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Tutorial for Flows – Vertical 009 – Boxes to Arrow

Using the Boxes and Arrow

This series is a great many-to-one flow layout to illustrate multiple objects contributing to, affecting, or becoming one object. The graphics are drawn so that there are many ways to format or size the graphic fields. The boxes are all individual fields so that they can be colored differently if you wish, and the arrow is an individual field which can receive its own sizing and formatting. The series example shows a layout with the arrow sized down. The arrow field is particularly effective when a gradient is applied. The arrow is large enough that overlaying text can be applied to describe the flow process if you wish.

There are from one to six boxes in this series. The boxes become pretty small when using seven or more boxes. It's probably better to use a horizontally oriented many-to-one flow layout for those.

The set of variations with one block can either be used as a one-to-one layout, or the many items within the block can still be used as a many-to-one layout. The reason that there are both upward- and downward-pointing layouts is because importing photographs into layouts that have been flipped in PowerPoint 2007 make the photograph appear upside down: download the correct layout for what you need to convey, and avoid flipping the layouts if you plan to import photos.


Customizing your PowerFrameworks Arrow Variations

Adjust size

Group the graphic elements and then resize or rescale (hold shift key down as you resize). If you wish to resize just the boxes or arrows, just select them and resize vertically, not horizontally - you'll lose alignment if you resize parts of the graphic horizontally. The arrow section and the boxes can be made shorter or longer as you choose.


Color variations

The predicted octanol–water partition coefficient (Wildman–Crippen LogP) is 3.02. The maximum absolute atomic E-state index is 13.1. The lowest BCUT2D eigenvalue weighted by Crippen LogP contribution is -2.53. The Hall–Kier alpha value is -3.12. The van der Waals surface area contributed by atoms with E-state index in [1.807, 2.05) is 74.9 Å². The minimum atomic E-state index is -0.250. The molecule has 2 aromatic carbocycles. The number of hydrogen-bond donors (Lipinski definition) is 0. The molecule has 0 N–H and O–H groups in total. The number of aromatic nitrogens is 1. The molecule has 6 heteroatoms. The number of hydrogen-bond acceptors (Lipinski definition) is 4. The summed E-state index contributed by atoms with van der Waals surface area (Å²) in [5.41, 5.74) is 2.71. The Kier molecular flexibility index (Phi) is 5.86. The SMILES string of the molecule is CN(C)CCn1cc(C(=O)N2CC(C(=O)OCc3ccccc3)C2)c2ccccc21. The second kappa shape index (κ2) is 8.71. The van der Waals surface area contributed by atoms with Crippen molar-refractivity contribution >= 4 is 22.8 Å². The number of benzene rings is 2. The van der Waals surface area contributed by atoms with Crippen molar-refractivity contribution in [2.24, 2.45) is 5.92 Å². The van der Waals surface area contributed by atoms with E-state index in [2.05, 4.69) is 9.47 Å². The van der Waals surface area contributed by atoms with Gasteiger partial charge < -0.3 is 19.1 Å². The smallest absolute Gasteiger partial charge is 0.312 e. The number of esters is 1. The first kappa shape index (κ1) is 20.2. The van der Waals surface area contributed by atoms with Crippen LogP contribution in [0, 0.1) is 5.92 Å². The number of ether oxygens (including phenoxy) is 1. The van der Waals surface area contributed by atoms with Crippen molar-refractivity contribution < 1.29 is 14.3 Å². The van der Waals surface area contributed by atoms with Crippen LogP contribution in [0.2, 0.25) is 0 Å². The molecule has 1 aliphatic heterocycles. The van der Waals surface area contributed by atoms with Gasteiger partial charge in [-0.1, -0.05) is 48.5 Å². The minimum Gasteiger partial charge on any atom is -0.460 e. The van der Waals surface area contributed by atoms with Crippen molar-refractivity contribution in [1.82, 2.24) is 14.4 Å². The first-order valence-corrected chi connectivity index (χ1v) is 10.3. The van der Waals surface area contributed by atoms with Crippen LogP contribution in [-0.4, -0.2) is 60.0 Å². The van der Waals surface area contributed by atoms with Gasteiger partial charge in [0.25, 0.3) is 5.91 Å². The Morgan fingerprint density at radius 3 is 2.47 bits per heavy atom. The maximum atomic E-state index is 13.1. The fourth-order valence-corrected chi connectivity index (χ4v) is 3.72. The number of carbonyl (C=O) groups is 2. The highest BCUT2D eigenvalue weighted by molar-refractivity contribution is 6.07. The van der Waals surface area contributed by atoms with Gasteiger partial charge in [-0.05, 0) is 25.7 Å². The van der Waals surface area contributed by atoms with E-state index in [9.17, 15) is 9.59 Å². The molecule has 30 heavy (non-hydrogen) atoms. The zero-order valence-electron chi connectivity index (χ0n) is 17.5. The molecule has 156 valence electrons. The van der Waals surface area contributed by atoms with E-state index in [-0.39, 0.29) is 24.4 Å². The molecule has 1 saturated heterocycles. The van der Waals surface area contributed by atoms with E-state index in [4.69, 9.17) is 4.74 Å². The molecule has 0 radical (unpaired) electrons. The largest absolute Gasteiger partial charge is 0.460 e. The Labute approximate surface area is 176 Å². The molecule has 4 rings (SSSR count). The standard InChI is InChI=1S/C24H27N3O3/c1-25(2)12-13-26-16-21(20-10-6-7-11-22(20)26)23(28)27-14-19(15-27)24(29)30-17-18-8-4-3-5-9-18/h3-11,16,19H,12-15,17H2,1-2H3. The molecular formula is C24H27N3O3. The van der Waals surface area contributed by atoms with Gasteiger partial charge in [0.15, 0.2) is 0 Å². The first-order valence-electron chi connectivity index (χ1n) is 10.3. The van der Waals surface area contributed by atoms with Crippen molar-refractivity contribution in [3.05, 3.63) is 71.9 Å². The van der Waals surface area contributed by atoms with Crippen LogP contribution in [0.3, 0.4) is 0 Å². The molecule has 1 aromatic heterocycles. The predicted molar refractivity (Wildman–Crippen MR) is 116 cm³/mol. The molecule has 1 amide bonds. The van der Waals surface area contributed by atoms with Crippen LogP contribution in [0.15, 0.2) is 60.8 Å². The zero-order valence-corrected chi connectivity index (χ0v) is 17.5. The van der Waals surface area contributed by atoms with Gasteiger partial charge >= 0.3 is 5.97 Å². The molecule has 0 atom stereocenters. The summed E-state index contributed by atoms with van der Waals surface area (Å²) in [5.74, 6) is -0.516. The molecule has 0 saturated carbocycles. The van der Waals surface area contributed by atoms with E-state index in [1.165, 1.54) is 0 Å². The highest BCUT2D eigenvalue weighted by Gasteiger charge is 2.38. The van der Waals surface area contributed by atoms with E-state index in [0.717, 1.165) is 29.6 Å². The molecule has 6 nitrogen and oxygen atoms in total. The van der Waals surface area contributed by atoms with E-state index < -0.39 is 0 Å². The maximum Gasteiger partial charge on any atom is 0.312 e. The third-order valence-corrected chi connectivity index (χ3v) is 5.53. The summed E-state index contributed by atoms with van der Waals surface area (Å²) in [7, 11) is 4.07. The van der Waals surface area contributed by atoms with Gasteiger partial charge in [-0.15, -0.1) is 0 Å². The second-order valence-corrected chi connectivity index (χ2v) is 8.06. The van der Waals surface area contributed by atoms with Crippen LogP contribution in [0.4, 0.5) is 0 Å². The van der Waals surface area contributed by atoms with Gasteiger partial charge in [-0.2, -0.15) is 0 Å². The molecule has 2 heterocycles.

Select color from your document's color palette or a complimentary color so that the graphic will reflect the color scheme of the rest of your document. We suggest not using a line color, as the line will make the spacing between the boxes and the slots in the arrow too small.


PowerPoint 2007 options

These arrow variations look nice with shadows and reflections, but make sure that the shadow colors don't fill in the space between the boxes or the slots in the arrow.


3D variations

A 3D effect adds volume to the graphic, but it will fill in the space between the boxes and the slots in the arrows. If you must use 3D, make sure that the depth is very small (6 points or so). Be sure to use 3D and/or 2D consistently throughout the presentation, and make sure you have complimentary dimensions (the same depth and direction of the 3D effect) on a page for a more polished look.


Shadows

Shadows in PowerPoint 2003 don't look very nice with these frameworks. They fill in the spaces between the boxes and the slots in the arrows too much and they are hard-edged.


Gradients, patterns, and pictures

Gradients and patterns can be added as fills from the "Fill Effects" menu. Gradients, when carefully used, can also add motion and dimension to the arrows. You can import pictures into the boxes if you wish, but the odd size of the arrow field makes it difficult to get a good representation of a picture when imported. If you can select a picture that will work when imported into the arrow, then import away!


Animations

Simple reveals tend to work best for the boxes. a wipe works well for the arrow. Download the animated example for an idea about how you might want to animate your slide.

Series that relate to this tutorial:

VF009 – Vertical Flow 009 – Boxes with Arrow

Possible use example

Links to instructions for getting the framework into your presentation

  1. Determine the best file type for your needs
  2. Download the file
  3. Import the framework into your presentation
    1. Importing a PPT file
    2. Importing a EMF or PNG
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